Mr. Simoncic has previous regulatory actions and customer complaints that should have alerted his employer.  We believe that the former employers of Mr. Simoncic are responsible for investors losses.

 

Losses from Vanguard Website Freeze

If you suffered losses from the inability to access the Vanguard website on October 10, 2018, please call 1-866-817-0201.  Initial consultation with a private attorney is free.

On October 10, 2018, the Dow Jones industrial average lost more than 800 points, over 3%, in the course of the trading day.  Certain Vanguard investors were unable to take action to protect themselves.  This is because the website access that so many Vanguard investors rely upon to protect their savings malfunctioned.  The investors were left helpless to watch the dramatic decline with the inability to take action.

In statements from Vanguard, a “network connectivity issue” denying clients to access Vanguard “via the web or phone.”

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Investors unable to access markets via Vanguard as brokerage lets down investors for second time this year.

Website access issues started at 6 am Eastern on Wednesday, October 10, 2018, and were “intermittent and periodic.” Vanguard says it is “working as quickly as we can to restore full access and will provide updates as they become available,” and it apologized for the inconvenience.  However the apologies do not compensate those relying on the site and Vanguard’s competence in managing the site.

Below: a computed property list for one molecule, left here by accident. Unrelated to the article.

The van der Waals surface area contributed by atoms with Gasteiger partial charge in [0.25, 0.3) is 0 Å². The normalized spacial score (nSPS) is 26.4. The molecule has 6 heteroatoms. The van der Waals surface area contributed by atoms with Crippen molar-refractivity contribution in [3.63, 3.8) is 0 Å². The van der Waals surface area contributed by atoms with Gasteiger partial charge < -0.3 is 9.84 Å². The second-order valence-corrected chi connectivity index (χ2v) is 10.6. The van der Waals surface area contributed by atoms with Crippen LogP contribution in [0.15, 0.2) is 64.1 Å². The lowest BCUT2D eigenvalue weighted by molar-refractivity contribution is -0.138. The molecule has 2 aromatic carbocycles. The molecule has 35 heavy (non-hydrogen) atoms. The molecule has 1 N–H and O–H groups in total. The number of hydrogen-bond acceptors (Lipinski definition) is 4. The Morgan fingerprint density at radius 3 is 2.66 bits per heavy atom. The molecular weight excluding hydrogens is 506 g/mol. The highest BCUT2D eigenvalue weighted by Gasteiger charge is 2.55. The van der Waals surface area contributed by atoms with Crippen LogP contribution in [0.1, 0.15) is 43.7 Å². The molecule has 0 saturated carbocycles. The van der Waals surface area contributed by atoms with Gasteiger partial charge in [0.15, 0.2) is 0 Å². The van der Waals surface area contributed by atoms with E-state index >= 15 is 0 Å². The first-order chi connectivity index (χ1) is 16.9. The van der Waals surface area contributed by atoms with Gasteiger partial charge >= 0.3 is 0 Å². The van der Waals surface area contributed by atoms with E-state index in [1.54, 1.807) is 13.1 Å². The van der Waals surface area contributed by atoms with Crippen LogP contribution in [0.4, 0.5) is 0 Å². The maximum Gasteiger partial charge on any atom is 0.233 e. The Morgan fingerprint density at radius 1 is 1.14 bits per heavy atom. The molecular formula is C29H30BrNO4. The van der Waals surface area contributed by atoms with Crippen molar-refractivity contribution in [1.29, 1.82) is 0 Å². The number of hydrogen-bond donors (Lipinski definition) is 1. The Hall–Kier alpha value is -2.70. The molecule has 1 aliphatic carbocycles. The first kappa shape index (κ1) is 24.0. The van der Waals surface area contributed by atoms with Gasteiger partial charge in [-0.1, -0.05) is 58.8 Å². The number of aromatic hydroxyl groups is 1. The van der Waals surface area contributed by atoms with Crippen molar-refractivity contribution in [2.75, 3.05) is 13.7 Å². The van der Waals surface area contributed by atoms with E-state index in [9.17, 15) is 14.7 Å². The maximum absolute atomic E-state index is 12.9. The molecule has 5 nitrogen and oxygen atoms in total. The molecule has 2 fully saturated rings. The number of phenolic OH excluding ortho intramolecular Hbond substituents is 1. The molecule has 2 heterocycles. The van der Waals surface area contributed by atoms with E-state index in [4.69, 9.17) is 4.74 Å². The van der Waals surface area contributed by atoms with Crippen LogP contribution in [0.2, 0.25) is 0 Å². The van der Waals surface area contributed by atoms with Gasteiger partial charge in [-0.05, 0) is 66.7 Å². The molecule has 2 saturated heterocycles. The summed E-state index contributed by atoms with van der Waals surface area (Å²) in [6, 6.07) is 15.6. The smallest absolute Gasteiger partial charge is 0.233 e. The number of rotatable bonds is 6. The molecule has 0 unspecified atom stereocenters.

This is not the first time this has happened to Vanguard.  In fact, it is not the first time this year that the brokerage failed to properly maintain connectivity with its clients.  On February 4, 2018,  the Dow suffered a similar drop.  Investors lost the ability to protect themselves, in addition to missing on buying opportunities.

The notice to Vanguard from the earlier incident should have put it on notice of the problems with its system.  While other brokerages were able to make sufficient changes, Vanguard was not.

Andrew Todd Yocum Loss Recovery